Nonprofits’ grantseeking work may be finding its footing two-and-a-half years after the economy shattered, a new survey says.
Among 867 nonprofits responding to an online survey conducted by GrantStation and PhilanTech, 49 percent applied for more grants in the last six months of 2010 than they had in the same period a year earlier, and 34 percent applied for the same number of grants.
In the last six months of 2009, in comparison, 45 percent of respondents applied for more grants than they had in the same period of 2008.
“This reflects, perhaps, an increased sense of confidence in the economy and the state of grantseeking – that grantseekers are willing and able to invest more time in pursuit of grants that either appear to be more plentiful or about which they feel increasingly optimistic,” the survey says.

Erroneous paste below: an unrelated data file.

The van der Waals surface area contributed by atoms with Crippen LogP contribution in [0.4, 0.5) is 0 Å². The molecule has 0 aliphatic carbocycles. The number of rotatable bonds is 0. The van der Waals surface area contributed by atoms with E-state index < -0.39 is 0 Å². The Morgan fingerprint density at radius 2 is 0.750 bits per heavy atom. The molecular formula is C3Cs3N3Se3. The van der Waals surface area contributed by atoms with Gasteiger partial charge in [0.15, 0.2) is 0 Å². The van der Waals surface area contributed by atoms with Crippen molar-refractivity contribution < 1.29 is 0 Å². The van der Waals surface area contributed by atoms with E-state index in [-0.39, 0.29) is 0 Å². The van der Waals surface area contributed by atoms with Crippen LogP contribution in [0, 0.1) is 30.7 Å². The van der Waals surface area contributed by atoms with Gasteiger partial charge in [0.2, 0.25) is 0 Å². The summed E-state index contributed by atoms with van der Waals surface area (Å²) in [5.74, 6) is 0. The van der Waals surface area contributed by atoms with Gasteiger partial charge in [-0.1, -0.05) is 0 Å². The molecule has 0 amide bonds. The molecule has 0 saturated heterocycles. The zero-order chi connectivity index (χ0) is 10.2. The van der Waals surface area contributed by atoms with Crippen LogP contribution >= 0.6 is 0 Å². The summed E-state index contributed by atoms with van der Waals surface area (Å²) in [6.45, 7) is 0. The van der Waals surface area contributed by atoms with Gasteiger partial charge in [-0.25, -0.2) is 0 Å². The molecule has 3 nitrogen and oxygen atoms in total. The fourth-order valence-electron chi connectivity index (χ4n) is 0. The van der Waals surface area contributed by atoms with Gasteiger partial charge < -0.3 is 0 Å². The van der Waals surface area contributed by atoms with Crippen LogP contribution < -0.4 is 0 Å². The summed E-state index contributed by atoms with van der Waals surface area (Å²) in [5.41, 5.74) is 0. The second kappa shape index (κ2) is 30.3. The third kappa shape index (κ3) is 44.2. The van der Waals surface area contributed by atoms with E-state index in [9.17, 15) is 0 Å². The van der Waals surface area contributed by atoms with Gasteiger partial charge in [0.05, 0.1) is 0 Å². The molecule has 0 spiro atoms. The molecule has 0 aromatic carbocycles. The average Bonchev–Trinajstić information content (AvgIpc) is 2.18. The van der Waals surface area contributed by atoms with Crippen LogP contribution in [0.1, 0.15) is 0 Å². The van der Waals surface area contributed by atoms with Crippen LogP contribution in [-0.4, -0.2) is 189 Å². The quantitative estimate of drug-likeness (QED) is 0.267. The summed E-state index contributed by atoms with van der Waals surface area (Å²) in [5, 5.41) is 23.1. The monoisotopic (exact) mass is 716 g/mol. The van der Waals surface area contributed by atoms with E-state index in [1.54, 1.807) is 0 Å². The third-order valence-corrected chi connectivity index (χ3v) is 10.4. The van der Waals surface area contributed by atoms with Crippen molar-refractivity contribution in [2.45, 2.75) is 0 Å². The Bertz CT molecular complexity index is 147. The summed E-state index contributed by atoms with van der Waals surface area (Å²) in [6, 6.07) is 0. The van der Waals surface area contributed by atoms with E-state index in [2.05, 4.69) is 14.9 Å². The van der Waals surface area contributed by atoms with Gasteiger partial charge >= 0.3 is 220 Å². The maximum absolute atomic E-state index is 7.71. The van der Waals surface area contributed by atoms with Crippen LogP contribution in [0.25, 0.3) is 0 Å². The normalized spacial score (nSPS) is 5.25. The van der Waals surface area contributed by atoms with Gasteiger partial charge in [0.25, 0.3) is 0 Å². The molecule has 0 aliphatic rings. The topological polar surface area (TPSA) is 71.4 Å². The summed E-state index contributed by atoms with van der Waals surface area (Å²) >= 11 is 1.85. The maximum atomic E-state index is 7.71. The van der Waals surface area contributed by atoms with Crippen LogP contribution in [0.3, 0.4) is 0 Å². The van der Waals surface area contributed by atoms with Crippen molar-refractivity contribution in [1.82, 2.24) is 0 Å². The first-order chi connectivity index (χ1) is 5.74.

Compared to the last six months of 2009, 65 percent of organizations received the same number of grants or more, and 76 percent received grants that were the same size or smaller.
Combined with other recent research, the data suggest “grantmaking is rising, though not returning to its pre-recession levels,” the survey says.
The survey also finds mid-sized organizations rely the most on grant awards as a steady source of revenue and that government grants make up the bulk of the funds awarded, although private funders still play a significant role.
And it finds grantwriting “consumes an inordinate amount of staff time.”